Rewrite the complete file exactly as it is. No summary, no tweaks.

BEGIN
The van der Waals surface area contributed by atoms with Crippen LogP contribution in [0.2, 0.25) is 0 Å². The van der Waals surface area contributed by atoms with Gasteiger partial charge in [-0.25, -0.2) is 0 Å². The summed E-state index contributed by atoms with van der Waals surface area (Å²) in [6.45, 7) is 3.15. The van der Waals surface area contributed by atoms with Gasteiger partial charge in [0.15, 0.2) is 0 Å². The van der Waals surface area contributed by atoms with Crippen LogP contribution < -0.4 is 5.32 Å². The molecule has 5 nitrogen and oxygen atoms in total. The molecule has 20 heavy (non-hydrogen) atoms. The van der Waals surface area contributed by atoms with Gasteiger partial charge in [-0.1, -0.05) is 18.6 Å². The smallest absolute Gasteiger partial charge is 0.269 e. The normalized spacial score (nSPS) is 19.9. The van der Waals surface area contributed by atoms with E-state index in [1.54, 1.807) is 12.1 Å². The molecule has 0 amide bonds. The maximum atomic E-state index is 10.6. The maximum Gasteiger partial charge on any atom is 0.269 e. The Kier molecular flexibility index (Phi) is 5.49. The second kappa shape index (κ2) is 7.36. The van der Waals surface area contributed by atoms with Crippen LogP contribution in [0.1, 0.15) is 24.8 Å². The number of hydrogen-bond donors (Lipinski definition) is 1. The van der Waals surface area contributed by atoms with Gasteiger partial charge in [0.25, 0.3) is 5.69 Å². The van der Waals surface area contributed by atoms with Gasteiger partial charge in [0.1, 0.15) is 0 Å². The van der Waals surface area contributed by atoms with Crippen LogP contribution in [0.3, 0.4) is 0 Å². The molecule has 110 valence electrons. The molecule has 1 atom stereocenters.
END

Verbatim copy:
The van der Waals surface area contributed by atoms with Crippen LogP contribution in [0.2, 0.25) is 0 Å². The van der Waals surface area contributed by atoms with Gasteiger partial charge in [-0.25, -0.2) is 0 Å². The summed E-state index contributed by atoms with van der Waals surface area (Å²) in [6.45, 7) is 3.15. The van der Waals surface area contributed by atoms with Gasteiger partial charge in [0.15, 0.2) is 0 Å². The van der Waals surface area contributed by atoms with Crippen LogP contribution < -0.4 is 5.32 Å². The molecule has 5 nitrogen and oxygen atoms in total. The molecule has 20 heavy (non-hydrogen) atoms. The van der Waals surface area contributed by atoms with Gasteiger partial charge in [-0.1, -0.05) is 18.6 Å². The smallest absolute Gasteiger partial charge is 0.269 e. The normalized spacial score (nSPS) is 19.9. The van der Waals surface area contributed by atoms with E-state index in [1.54, 1.807) is 12.1 Å². The molecule has 0 amide bonds. The maximum atomic E-state index is 10.6. The maximum Gasteiger partial charge on any atom is 0.269 e. The Kier molecular flexibility index (Phi) is 5.49. The second kappa shape index (κ2) is 7.36. The van der Waals surface area contributed by atoms with Crippen LogP contribution in [0.1, 0.15) is 24.8 Å². The number of hydrogen-bond donors (Lipinski definition) is 1. The van der Waals surface area contributed by atoms with Gasteiger partial charge in [0.25, 0.3) is 5.69 Å². The van der Waals surface area contributed by atoms with Gasteiger partial charge in [0.1, 0.15) is 0 Å². The van der Waals surface area contributed by atoms with Crippen LogP contribution in [0.3, 0.4) is 0 Å². The molecule has 110 valence electrons. The molecule has 1 atom stereocenters.